*Binghui Wang (Iowa State University), Jinyuan Jia (Iowa State University), Neil Zhenqiang Gong (Iowa State University)*

Many security and privacy problems can be modeled as a graph classification problem, where nodes in the graph are classified by collective classification simultaneously. State- of-the-art collective classification methods for such graph-based security and privacy analytics follow the following paradigm: assign weights to edges of the graph, iteratively propagate reputation scores of nodes among the weighted graph, and use the final reputation scores to classify nodes in the graph. The key challenge is to assign edge weights such that an edge has a large weight if the two corresponding nodes have the same label, and a small weight otherwise. Although collective classification has been studied and applied for security and privacy problems for more than a decade, how to address this challenge is still an open question. For instance, most existing methods simply set a constant weight to all edges.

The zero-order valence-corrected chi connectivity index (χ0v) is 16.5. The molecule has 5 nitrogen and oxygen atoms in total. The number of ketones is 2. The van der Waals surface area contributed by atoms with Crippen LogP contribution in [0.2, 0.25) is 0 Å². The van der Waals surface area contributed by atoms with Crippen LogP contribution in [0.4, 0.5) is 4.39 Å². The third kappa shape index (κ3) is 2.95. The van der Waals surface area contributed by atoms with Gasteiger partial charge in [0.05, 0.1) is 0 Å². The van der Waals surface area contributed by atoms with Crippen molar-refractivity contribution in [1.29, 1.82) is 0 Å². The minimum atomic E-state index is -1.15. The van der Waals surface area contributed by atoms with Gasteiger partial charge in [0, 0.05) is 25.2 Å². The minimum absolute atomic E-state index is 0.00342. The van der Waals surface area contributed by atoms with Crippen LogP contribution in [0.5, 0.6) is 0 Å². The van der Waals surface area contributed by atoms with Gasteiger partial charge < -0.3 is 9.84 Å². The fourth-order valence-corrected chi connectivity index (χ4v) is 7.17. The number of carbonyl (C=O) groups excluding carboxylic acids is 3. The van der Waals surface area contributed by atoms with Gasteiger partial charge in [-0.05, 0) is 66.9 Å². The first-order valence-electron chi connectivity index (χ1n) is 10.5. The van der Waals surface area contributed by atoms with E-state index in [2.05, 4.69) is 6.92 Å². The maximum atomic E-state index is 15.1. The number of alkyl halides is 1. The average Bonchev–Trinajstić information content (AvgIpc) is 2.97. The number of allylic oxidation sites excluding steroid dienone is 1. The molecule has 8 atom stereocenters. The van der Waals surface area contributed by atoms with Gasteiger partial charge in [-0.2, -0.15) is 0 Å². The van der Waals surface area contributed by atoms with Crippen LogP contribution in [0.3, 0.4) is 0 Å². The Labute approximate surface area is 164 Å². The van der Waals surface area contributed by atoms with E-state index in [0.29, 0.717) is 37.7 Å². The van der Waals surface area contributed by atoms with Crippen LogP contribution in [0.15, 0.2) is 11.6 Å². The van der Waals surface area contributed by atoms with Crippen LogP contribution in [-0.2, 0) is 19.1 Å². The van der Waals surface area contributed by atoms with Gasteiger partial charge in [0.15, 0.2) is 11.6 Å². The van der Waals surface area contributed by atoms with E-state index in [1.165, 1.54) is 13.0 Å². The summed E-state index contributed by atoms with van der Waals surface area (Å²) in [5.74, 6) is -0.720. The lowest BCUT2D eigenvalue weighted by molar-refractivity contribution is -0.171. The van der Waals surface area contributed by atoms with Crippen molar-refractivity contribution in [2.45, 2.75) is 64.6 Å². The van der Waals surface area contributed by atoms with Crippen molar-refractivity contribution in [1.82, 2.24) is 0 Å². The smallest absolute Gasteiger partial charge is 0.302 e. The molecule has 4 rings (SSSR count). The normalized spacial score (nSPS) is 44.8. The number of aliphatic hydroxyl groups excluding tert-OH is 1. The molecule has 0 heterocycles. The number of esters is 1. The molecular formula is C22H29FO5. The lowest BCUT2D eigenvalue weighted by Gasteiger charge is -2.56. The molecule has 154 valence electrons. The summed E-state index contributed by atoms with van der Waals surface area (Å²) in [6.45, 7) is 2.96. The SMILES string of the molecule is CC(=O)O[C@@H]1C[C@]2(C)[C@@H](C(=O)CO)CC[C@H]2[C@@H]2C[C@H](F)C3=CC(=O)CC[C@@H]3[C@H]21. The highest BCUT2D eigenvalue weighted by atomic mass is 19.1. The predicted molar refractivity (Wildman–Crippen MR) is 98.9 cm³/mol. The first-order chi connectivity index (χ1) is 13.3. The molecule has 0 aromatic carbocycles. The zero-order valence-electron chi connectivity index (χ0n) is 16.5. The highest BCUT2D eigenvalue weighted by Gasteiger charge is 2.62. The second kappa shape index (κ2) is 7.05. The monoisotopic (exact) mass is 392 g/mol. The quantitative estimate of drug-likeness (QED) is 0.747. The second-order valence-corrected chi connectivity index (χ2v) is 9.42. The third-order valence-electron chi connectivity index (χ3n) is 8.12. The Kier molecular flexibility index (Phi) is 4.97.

In this work, we propose a novel collective classification framework to address this long-standing challenge. We first formulate learning edge weights as an optimization problem, which quantifies the goals about the final reputation scores that we aim to achieve. However, it is computationally hard to solve the optimization problem because the final reputation scores depend on the edge weights in a very complex way. To address the computational challenge, we propose to jointly learn the edge weights and propagate the reputation scores, which is essentially an approximate solution to the optimization problem. We compare our framework with state-of-the-art methods for graph-based security and privacy analytics using four large-scale real-world datasets from various application scenarios such as Sybil detection in social networks, fake review detection in Yelp, and attribute inference attacks. Our results demonstrate that our framework achieves higher accuracies than state-of-the-art methods with an acceptable computational overhead.